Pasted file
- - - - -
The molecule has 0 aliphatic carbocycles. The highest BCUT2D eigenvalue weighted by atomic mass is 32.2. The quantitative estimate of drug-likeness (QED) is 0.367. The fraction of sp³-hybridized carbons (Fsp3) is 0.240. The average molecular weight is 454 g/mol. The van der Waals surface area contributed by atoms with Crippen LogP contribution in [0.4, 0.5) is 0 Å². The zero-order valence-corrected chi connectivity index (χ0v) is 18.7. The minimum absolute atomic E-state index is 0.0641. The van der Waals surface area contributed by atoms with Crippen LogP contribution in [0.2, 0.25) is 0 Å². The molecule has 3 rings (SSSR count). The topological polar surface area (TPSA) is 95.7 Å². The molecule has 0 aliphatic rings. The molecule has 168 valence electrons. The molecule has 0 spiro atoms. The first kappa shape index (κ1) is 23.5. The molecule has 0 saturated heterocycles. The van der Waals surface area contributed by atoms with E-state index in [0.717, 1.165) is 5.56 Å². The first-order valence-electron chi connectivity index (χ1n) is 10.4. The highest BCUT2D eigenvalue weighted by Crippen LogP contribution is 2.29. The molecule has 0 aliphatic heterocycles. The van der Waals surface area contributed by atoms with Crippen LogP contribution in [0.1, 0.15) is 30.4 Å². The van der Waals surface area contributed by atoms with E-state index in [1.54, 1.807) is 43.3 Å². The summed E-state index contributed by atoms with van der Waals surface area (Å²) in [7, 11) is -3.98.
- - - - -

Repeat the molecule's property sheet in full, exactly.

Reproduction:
The molecule has 0 aliphatic carbocycles. The highest BCUT2D eigenvalue weighted by atomic mass is 32.2. The quantitative estimate of drug-likeness (QED) is 0.367. The fraction of sp³-hybridized carbons (Fsp3) is 0.240. The average molecular weight is 454 g/mol. The van der Waals surface area contributed by atoms with Crippen LogP contribution in [0.4, 0.5) is 0 Å². The zero-order valence-corrected chi connectivity index (χ0v) is 18.7. The minimum absolute atomic E-state index is 0.0641. The van der Waals surface area contributed by atoms with Crippen LogP contribution in [0.2, 0.25) is 0 Å². The molecule has 3 rings (SSSR count). The topological polar surface area (TPSA) is 95.7 Å². The molecule has 0 aliphatic rings. The molecule has 168 valence electrons. The molecule has 0 spiro atoms. The first kappa shape index (κ1) is 23.5. The molecule has 0 saturated heterocycles. The van der Waals surface area contributed by atoms with E-state index in [0.717, 1.165) is 5.56 Å². The first-order valence-electron chi connectivity index (χ1n) is 10.4. The highest BCUT2D eigenvalue weighted by Crippen LogP contribution is 2.29. The molecule has 0 aliphatic heterocycles. The van der Waals surface area contributed by atoms with Crippen LogP contribution in [0.1, 0.15) is 30.4 Å². The van der Waals surface area contributed by atoms with E-state index in [1.54, 1.807) is 43.3 Å². The summed E-state index contributed by atoms with van der Waals surface area (Å²) in [7, 11) is -3.98.